NASA’s Juno spacecraft will fly within 1038 kilometers of Ganymede, Jupiter’s largest moon, on Monday (June 7).
Juno’s instruments will begin collecting data about three hours before the spacecraft’s closest approach, which will happen at 6:35 p.m. BST (1:35 a.m. EDT).
Juno, launched in August 2011 from Cape Canaveral, Florida to study Jupiter from Earth orbit, will provide insight into the moon’s composition and temperature.
The celestial event will be the closest a spacecraft has come to Ganymede since Galileo in May 2000.
With a diameter of 5,262 kilometers, Ganymede is larger than both Mercury and the dwarf planet Pluto.
Ganymede is the largest moon in our solar system and the only moon with its own magnetic field.
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At 3,280 miles in diameter, Ganymede (pictured) is larger than both planet Mercury and dwarf planet Pluto. This image shows mosaic and geological maps of Ganymede, compiled with the best available imagery from NASA’s Voyager 1 and 2 spacecraft and NASA’s Galileo spacecraft
HISTORY OF GANYMEDEDE
Since its discovery in January 1610, Ganymede has been the center of repeated observation, first by telescopes on Earth and later by flyby missions and spacecraft orbiting Jupiter.
These studies show a complex icy world whose surface is characterized by the striking contrast between the two main terrain types – the dark, very old areas with many craters and the lighter, somewhat younger (but still ancient) areas marked with extensive series of grooves and ridges.
With a diameter of 5,262 kilometers, Ganymede is larger than both the planet Mercury and the dwarf planet Pluto.
It is also the only satellite in the solar system known to have its own magnetosphere.
An interactive NASA tool provides real-time updates of Juno’s location as it approaches the natural satellite.
Juno will fly past Ganymede at nearly 12 miles per second (19 miles per second), meaning it will go from a bright spot to a visible disk and then back to a bright spot in about 25 minutes.
This gives the JunoCam imager aboard the craft just enough time to take five images of the moon.
“Flying so close will bring Ganymede’s exploration into the 21st century,” said Scott Bolton, Juno’s principal investigator of the Southwest Research Institute in San Antonio, Texas.
“Juno carries with him a series of sensitive instruments capable of seeing Ganymede in a way that has never been possible before.”
Juno, a rotating solar-powered spacecraft, arrived at Jupiter on July 4, 2016 after a five-year journey.
It has three giant blades extending about 20 meters from its cylindrical, six-sided body.
Juno’s flyby will provide scientists with stunning images and insight into Ganymede’s composition, ionosphere, magnetosphere and icy shell.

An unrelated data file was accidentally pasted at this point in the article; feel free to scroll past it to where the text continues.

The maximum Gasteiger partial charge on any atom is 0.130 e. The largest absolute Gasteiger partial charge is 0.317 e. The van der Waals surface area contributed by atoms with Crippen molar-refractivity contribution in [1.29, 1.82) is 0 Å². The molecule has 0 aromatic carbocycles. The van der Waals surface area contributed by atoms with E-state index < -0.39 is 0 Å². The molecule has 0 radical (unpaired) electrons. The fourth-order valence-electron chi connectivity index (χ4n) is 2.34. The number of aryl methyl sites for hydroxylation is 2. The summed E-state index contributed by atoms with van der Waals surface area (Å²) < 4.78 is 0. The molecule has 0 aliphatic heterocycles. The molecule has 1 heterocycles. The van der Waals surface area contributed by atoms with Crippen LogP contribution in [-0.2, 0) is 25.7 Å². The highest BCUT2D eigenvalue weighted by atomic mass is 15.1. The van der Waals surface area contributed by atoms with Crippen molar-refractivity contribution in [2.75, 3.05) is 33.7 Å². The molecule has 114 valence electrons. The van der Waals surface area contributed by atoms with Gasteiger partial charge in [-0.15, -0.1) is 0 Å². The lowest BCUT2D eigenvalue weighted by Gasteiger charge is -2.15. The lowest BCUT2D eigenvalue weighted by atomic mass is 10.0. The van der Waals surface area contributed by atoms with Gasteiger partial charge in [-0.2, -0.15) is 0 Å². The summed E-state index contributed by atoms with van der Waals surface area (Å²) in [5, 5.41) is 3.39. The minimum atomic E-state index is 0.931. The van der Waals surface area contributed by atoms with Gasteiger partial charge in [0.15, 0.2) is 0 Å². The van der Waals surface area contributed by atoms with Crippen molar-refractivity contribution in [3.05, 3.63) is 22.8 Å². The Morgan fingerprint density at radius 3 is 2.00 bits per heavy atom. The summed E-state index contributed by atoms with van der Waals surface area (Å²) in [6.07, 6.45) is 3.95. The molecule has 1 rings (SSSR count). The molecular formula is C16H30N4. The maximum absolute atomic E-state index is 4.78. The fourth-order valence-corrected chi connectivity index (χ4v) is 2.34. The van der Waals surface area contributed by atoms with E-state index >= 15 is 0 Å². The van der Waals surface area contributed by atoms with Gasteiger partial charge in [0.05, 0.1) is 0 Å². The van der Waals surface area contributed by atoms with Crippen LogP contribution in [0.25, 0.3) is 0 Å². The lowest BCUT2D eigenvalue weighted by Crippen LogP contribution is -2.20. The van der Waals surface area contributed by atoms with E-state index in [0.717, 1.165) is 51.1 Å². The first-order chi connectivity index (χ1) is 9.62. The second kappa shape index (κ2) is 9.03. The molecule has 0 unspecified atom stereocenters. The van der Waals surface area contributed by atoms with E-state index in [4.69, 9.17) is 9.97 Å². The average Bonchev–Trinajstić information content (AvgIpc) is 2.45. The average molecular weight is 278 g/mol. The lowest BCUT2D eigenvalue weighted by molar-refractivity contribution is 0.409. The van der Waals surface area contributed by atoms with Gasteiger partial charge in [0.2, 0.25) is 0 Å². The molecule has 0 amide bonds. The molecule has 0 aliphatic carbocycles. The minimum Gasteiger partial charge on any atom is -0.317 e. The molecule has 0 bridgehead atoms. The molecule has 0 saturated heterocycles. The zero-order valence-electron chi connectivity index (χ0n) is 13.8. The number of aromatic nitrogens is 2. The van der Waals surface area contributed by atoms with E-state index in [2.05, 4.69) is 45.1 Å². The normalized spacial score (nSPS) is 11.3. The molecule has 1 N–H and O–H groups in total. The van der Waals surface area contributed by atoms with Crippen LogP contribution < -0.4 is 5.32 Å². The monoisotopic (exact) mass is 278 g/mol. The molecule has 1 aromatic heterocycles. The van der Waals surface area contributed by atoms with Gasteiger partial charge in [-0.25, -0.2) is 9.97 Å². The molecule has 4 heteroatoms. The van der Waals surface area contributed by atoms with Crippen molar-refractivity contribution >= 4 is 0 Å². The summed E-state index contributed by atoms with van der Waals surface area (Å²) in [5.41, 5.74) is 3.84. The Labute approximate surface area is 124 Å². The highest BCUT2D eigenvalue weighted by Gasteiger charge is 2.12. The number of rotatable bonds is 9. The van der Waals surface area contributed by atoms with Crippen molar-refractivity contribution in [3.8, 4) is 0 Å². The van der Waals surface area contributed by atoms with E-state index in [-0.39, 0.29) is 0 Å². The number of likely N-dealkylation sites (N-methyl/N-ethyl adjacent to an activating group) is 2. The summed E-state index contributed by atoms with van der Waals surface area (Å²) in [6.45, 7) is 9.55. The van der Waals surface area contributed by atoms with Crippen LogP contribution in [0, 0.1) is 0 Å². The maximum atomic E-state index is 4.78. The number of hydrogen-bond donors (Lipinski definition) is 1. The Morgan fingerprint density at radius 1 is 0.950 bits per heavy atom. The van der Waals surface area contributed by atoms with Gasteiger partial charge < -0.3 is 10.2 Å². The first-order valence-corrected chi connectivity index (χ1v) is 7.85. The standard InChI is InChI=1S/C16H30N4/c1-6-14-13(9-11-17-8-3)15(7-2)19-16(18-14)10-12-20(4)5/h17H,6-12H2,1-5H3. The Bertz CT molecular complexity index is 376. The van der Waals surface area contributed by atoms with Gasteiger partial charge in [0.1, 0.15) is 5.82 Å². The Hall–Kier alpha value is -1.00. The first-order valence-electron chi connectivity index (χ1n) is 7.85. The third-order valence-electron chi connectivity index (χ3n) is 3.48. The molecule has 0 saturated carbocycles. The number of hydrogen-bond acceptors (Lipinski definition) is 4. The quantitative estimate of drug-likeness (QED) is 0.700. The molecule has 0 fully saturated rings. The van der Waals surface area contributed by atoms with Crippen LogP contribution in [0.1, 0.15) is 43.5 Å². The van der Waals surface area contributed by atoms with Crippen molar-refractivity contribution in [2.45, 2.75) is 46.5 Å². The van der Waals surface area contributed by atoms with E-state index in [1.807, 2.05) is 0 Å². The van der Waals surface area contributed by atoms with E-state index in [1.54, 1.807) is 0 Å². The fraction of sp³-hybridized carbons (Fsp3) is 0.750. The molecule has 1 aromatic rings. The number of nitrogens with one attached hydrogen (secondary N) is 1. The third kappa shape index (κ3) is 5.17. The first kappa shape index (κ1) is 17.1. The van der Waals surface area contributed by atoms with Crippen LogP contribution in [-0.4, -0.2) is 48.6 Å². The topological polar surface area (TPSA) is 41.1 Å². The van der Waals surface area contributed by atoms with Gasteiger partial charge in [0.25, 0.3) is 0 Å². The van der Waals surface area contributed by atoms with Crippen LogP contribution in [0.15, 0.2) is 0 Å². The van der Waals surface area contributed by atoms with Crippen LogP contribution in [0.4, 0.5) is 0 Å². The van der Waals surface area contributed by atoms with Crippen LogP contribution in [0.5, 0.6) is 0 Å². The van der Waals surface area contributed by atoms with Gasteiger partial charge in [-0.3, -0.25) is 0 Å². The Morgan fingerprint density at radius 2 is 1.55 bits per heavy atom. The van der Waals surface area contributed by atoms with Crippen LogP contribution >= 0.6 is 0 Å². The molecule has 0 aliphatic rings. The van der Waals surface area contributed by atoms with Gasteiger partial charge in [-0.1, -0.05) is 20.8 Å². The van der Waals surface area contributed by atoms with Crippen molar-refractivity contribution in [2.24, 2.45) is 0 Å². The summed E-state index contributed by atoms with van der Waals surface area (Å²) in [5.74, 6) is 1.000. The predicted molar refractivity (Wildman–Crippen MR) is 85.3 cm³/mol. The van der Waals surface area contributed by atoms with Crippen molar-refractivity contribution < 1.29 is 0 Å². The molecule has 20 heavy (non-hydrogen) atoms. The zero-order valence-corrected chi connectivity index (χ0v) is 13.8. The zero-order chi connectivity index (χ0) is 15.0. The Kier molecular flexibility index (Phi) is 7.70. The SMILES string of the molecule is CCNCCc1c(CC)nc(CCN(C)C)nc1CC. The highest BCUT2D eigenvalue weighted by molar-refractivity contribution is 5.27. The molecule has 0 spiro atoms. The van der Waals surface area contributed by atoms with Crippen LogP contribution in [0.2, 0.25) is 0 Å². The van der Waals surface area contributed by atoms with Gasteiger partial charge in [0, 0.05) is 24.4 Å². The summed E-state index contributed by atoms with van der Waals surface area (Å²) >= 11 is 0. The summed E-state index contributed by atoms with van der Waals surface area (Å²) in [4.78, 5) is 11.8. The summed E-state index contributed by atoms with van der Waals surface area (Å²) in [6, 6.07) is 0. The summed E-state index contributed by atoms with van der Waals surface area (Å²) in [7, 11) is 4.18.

Ganymede has three main layers – a sphere of metallic iron in the center (the core, which generates a magnetic field), a spherical shell of rock (mantle) surrounding the core, and an outer shell of mostly ice, about 497 miles thick, that surround both the rock shell and the core.
Together with the Ultraviolet Spectrograph (UVS) and Jovian Infrared Auroral Mapper (JIRAM) instruments, Juno’s Microwave Radiometer’s (MWR) will look into the water ice crust of Ganymede and obtain data on its composition and temperature.
On its surface, the mysterious ice moon has large, bright areas with ridges and grooves that cut across older, darker terrains.
These striated areas are an indication that the moon has experienced dramatic upheavals in the distant past, according to NASA.
“The Ganymede ice shell has some light and dark areas, suggesting that some areas may be pure ice, while other areas contain dirty ice,” Bolton said.
MWR will conduct the first in-depth study of how the ice composition and structure varies with depth, leading to a better understanding of how the ice shell forms and the ongoing processes that return the ice to the ice over time. surface.’
Juno, a rotating solar-powered spacecraft, arrived at Jupiter in 2016 after a five-year journey (shown here in artist’s impression)
Juno’s measurements of the radiation environment near the moon will also benefit future missions to the ‘Jovian system’ (ie Jupiter, its rings and its moons).
Monday’s flight will be the closest a spacecraft has come to Ganymede since NASA’s Galileo spacecraft made its penultimate approach on May 20, 2000.
On this day, Galileo – which in 1995 became the first spacecraft to orbit Jupiter – reached 1000 km from Ganymede.
Juno will continue his research on the solar system’s largest planet until September 2025, or until the end of the spacecraft’s life.
How NASA’s Juno Probe to Jupiter Will Reveal the Secrets of the Solar System’s Largest Planet
The Juno probe reached Jupiter in 2016 after traveling five years and 1.8 billion miles from Earth
The Juno probe reached Jupiter on July 4, 2016, after a five-year journey 2.8 billion miles (2.8 billion km) from Earth.
After a successful braking maneuver, it entered a long polar orbit and flew up to 5,000 km from the planet’s swirling cloud tops.
The probe skimmed just 4,200 km from the planet’s clouds once every two weeks — too close to provide global coverage in a single image.
No previous spacecraft has orbited this close to Jupiter, though two others have been sent to their destruction through its atmosphere.
To complete his risky mission, Juno survived a circuit-frying radiation storm generated by Jupiter’s powerful magnetic field.
The maelstrom of high-energy particles traveling at nearly the speed of light is the harshest radiative environment in the solar system.
To cope with the conditions, the spacecraft was protected with special radiation-hardened wiring and sensor shielding.
The all-important “brain” — the spacecraft’s flight computer — was housed in an armored vault made of titanium and weighing nearly 172 kg.
The craft is expected to study the composition of the planet’s atmosphere until 2021.